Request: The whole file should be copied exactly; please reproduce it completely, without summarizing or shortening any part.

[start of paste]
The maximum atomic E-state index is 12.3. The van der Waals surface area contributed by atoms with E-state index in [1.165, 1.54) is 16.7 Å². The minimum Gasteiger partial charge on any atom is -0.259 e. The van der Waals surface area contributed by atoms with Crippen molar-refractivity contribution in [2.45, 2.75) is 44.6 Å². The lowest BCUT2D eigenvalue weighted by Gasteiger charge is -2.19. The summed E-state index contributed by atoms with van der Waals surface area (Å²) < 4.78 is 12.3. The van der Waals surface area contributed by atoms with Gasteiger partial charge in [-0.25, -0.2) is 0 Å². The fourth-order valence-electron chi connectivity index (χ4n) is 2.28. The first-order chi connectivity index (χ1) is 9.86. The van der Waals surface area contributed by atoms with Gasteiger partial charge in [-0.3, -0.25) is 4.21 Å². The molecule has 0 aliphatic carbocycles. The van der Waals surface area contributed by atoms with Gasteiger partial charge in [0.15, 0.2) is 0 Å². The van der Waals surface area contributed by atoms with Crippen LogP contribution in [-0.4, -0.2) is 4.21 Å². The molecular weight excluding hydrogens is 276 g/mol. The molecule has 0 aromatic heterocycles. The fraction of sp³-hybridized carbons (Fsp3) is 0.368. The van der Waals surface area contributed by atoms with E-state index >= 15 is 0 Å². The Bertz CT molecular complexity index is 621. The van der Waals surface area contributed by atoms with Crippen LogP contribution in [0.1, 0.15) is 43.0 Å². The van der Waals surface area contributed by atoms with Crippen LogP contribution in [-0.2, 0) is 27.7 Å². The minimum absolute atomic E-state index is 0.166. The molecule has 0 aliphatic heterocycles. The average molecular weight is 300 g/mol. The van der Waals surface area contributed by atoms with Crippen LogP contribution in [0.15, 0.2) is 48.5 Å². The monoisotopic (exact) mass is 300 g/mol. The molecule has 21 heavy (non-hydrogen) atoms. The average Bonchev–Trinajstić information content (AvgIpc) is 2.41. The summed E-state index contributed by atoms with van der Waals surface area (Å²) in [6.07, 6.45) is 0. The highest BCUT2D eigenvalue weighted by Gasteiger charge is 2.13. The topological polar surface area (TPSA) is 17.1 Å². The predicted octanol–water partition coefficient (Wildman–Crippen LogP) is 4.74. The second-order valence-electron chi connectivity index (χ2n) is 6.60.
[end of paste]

The maximum atomic E-state index is 12.3. The van der Waals surface area contributed by atoms with E-state index in [1.165, 1.54) is 16.7 Å². The minimum Gasteiger partial charge on any atom is -0.259 e. The van der Waals surface area contributed by atoms with Crippen molar-refractivity contribution in [2.45, 2.75) is 44.6 Å². The lowest BCUT2D eigenvalue weighted by Gasteiger charge is -2.19. The summed E-state index contributed by atoms with van der Waals surface area (Å²) < 4.78 is 12.3. The van der Waals surface area contributed by atoms with Gasteiger partial charge in [-0.25, -0.2) is 0 Å². The fourth-order valence-electron chi connectivity index (χ4n) is 2.28. The first-order chi connectivity index (χ1) is 9.86. The van der Waals surface area contributed by atoms with Gasteiger partial charge in [-0.3, -0.25) is 4.21 Å². The molecule has 0 aliphatic carbocycles. The van der Waals surface area contributed by atoms with Gasteiger partial charge in [0.15, 0.2) is 0 Å². The van der Waals surface area contributed by atoms with Crippen LogP contribution in [-0.4, -0.2) is 4.21 Å². The molecular weight excluding hydrogens is 276 g/mol. The molecule has 0 aromatic heterocycles. The fraction of sp³-hybridized carbons (Fsp3) is 0.368. The van der Waals surface area contributed by atoms with E-state index >= 15 is 0 Å². The Bertz CT molecular complexity index is 621. The van der Waals surface area contributed by atoms with Crippen LogP contribution in [0.1, 0.15) is 43.0 Å². The van der Waals surface area contributed by atoms with Crippen LogP contribution in [-0.2, 0) is 27.7 Å². The minimum absolute atomic E-state index is 0.166. The molecule has 0 aliphatic heterocycles. The average molecular weight is 300 g/mol. The van der Waals surface area contributed by atoms with Crippen LogP contribution in [0.15, 0.2) is 48.5 Å². The monoisotopic (exact) mass is 300 g/mol. The molecule has 21 heavy (non-hydrogen) atoms. The average Bonchev–Trinajstić information content (AvgIpc) is 2.41. The summed E-state index contributed by atoms with van der Waals surface area (Å²) in [6.07, 6.45) is 0. The highest BCUT2D eigenvalue weighted by Gasteiger charge is 2.13. The topological polar surface area (TPSA) is 17.1 Å². The predicted octanol–water partition coefficient (Wildman–Crippen LogP) is 4.74. The second-order valence-electron chi connectivity index (χ2n) is 6.60.